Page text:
Journal

Tips for Making Meaningful New Year’s Resolutions

Lee Scott

The New Year is nearly upon us. How crazy is that? Have you started thinking of any New Year’s resolutions? I started thinking of a list a few days ago and it sort of looks like this: lose weight, eat less junk food, read more, start blog … again (you kind of get the jist of it). Believe it or not, I’m the epitome of New Year’s resolution makers; writing things down and not following through with any of it.

But then it occurred to me – maybe a lot of us never follow through with our resolutions because they aren’t meaningful. We write a list, follow it for about a month or so and give up. And I truly believe this is because we’re not taking enough time to reflect and write meaningful goals. So, how can you create meaningful goals? Glad you asked! Here are some helpful tips that will transform  your resolutions into specific, positive, personal and measurable goals.

Tip # 1: Make it specific 

Make your resolutions specific by expanding on your goal.

Don’t write: “Lose weight”

Write: “Lose 10 pounds in two months.”

Another great way to make your resolutions specific is to use this simple formula I learned in an Intro to Public Relations class: Goal + When + How. Here it is in action: (Goal) Lose 10 pounds + (When) in two months + (How) by working out five days a week.

Tip #2: Make it positive

Make your resolutions meaningful by making it positive.

Don’t write: “Eat less junk food”

Write: “Eat more fruits and veggies.”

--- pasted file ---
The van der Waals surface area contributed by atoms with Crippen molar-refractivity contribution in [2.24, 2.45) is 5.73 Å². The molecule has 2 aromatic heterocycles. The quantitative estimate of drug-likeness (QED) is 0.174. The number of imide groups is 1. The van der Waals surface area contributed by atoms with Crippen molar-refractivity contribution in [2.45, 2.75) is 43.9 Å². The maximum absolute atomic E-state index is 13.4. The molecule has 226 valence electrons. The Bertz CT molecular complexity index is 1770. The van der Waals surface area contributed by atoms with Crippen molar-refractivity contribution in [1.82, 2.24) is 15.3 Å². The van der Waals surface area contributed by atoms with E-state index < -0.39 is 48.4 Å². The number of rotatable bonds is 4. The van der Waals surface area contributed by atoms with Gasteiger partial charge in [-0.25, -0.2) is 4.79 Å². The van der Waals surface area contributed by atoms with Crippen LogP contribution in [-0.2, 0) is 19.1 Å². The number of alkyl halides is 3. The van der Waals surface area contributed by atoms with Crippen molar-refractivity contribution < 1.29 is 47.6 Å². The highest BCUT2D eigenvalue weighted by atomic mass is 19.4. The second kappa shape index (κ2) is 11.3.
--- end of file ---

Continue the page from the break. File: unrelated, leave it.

Don’t forget about tip #1! How can you make this resolution specific and positive?

Tip #3: Make it personal

Make your resolutions personal by reflecting on why you want to complete this goal. Why do you want to lose 10 pounds or eat more fruits and veggies? I would want to complete these goals because I know what it’s like to actually care for my body. I know that doing a high impact workout is tough but worth the amazing stretch at the end. Reflect on how your resolution relates to you.

Tip #4: Make it measurable

When you finish making your resolutions specific, positive and personal, work on making it measurable.

There are different ways to measure your goals. My favorite way is to have weekly, bi-weekly or monthly check-ins with a mentor or someone that can hold you accountable. Give this person a copy of your resolutions and schedule time to meet. Discuss with this person your success, failures, ways to challenge yourself, etc.

If being held accountable to someone about your goals seems too daunting, jot down your measurements in a journal; as the year progresses, you can go back and reflect on your entries and make room for improvement.

As you head into the New Year, apply these tips to your list and see not only your list shrinking, but also your entire life to to a new level.

Do you have a resolution? Let us know in the comments below so we can cheer you on along the way!

– image credit: Lee Scott

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